I have a 3 d printer, used it a ton, but I don’t know that I’d trust it for building materials like screws and latches. even the resin printers produce nice, but not overly durable items.
i bought my 3-D resin printer a couple years ago for $250. To get into The same printer tech just 5 years earlier cost a person around $5k. As tech advances, prices come down for the consumer drastically. I serious love my printer and have printed some amazing things. But mostly bobbles and decorations. I don’t know that I’d trust it for anything with serious utilitarian uses. And I’ve played around with settings and different more pliant materials. It just doesn’t have the tensile strength.I mainly use mine to fabricate parts I either can't order or don't want to spend the money on that are needed to fix something plastic that broken.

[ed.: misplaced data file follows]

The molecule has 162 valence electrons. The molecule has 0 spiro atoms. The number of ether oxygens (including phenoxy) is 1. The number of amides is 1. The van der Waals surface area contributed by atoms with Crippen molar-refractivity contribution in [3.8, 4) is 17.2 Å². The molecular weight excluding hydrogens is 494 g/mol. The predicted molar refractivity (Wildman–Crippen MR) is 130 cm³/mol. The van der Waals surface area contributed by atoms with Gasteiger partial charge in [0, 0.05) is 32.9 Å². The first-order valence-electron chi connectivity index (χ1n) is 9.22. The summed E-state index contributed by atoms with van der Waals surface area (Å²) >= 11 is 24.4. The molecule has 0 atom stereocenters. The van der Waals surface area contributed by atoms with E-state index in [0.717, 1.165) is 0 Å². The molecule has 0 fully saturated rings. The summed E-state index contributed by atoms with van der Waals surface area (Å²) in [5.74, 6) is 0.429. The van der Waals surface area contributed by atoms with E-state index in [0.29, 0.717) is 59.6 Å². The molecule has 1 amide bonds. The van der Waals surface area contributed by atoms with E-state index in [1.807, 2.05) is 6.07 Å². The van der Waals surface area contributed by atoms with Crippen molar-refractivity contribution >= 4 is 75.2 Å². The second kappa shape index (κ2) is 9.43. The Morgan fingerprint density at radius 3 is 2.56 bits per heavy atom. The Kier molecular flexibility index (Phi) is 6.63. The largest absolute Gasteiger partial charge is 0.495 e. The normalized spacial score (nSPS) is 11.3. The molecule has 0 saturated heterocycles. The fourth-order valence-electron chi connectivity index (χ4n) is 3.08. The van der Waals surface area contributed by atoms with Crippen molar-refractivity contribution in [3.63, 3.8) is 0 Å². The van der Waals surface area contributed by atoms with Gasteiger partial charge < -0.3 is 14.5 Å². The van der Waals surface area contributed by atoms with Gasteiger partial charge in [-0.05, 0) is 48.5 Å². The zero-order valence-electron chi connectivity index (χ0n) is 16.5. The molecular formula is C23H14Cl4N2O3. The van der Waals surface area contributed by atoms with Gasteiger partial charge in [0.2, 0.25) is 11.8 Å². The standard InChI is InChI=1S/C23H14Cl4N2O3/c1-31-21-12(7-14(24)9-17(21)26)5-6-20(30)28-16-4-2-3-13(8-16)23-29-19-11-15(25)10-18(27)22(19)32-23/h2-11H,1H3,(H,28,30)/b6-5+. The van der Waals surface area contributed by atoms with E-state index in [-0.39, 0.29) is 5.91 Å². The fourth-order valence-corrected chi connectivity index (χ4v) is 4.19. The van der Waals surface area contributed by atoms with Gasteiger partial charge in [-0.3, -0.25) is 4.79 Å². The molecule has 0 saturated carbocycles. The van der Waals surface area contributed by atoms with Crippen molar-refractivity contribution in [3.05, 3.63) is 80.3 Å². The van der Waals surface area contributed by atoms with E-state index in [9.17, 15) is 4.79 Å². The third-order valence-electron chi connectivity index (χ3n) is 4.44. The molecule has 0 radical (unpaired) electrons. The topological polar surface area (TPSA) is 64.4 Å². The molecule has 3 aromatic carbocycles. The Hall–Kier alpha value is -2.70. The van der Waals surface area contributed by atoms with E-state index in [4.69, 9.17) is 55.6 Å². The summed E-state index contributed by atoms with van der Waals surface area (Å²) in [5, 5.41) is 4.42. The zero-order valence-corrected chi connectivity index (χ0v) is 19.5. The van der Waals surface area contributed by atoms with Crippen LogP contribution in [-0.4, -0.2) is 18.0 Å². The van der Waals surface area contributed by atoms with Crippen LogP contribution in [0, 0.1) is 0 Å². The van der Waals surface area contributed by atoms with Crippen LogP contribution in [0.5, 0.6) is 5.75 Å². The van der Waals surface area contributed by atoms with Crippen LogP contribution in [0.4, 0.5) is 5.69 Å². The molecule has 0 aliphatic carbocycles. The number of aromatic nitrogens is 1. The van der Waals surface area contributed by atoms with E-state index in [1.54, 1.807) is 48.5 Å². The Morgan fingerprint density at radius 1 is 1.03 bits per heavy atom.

I did print up some rope tensioners to put in my camping gear. Used glow-in-the-dark ABS and used them on guyline tie-outs for my tent. Found the design on Thingiverse somewhere.
Hobby 3D printing isn't up to par with manufactured stuff.... yet. You can make odds and ends, and the occasional really useful item, but we aren't quite to the point of replacing industrial production.
I'm keeping my eye on the advancements in metal 3D printing. If that can ever be economized, we could see another industrial revolution, but on a home user level.